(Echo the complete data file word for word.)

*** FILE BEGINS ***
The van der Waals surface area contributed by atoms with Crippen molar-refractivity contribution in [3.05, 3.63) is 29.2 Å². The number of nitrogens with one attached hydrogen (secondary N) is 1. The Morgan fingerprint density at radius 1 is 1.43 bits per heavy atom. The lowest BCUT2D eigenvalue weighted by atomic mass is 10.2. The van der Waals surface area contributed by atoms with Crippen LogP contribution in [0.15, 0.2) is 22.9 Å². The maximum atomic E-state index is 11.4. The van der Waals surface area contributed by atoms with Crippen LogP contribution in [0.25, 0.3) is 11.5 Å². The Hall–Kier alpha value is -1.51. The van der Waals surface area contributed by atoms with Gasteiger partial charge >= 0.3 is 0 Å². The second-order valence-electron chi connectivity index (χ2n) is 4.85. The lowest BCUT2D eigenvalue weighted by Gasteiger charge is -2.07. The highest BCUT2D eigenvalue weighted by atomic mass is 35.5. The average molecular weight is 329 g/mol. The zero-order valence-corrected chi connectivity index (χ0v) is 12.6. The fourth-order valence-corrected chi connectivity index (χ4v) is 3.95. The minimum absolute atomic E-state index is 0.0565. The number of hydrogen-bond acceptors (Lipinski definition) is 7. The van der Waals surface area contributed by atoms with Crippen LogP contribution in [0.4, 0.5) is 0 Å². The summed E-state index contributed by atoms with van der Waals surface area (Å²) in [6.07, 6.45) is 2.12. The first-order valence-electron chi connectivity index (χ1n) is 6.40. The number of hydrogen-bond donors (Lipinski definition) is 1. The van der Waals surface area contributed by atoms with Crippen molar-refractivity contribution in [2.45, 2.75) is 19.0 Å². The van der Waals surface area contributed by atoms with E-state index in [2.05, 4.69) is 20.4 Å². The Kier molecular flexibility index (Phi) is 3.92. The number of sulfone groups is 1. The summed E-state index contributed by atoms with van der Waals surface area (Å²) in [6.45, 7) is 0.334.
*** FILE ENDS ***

The van der Waals surface area contributed by atoms with Crippen molar-refractivity contribution in [3.05, 3.63) is 29.2 Å². The number of nitrogens with one attached hydrogen (secondary N) is 1. The Morgan fingerprint density at radius 1 is 1.43 bits per heavy atom. The lowest BCUT2D eigenvalue weighted by atomic mass is 10.2. The van der Waals surface area contributed by atoms with Crippen LogP contribution in [0.15, 0.2) is 22.9 Å². The maximum atomic E-state index is 11.4. The van der Waals surface area contributed by atoms with Crippen LogP contribution in [0.25, 0.3) is 11.5 Å². The Hall–Kier alpha value is -1.51. The van der Waals surface area contributed by atoms with Gasteiger partial charge >= 0.3 is 0 Å². The second-order valence-electron chi connectivity index (χ2n) is 4.85. The lowest BCUT2D eigenvalue weighted by Gasteiger charge is -2.07. The highest BCUT2D eigenvalue weighted by atomic mass is 35.5. The average molecular weight is 329 g/mol. The zero-order valence-corrected chi connectivity index (χ0v) is 12.6. The fourth-order valence-corrected chi connectivity index (χ4v) is 3.95. The minimum absolute atomic E-state index is 0.0565. The number of hydrogen-bond acceptors (Lipinski definition) is 7. The van der Waals surface area contributed by atoms with Crippen LogP contribution in [0.4, 0.5) is 0 Å². The summed E-state index contributed by atoms with van der Waals surface area (Å²) in [6.07, 6.45) is 2.12. The first-order valence-electron chi connectivity index (χ1n) is 6.40. The number of hydrogen-bond donors (Lipinski definition) is 1. The van der Waals surface area contributed by atoms with Crippen molar-refractivity contribution in [2.45, 2.75) is 19.0 Å². The van der Waals surface area contributed by atoms with E-state index in [2.05, 4.69) is 20.4 Å². The Kier molecular flexibility index (Phi) is 3.92. The number of sulfone groups is 1. The summed E-state index contributed by atoms with van der Waals surface area (Å²) in [6.45, 7) is 0.334.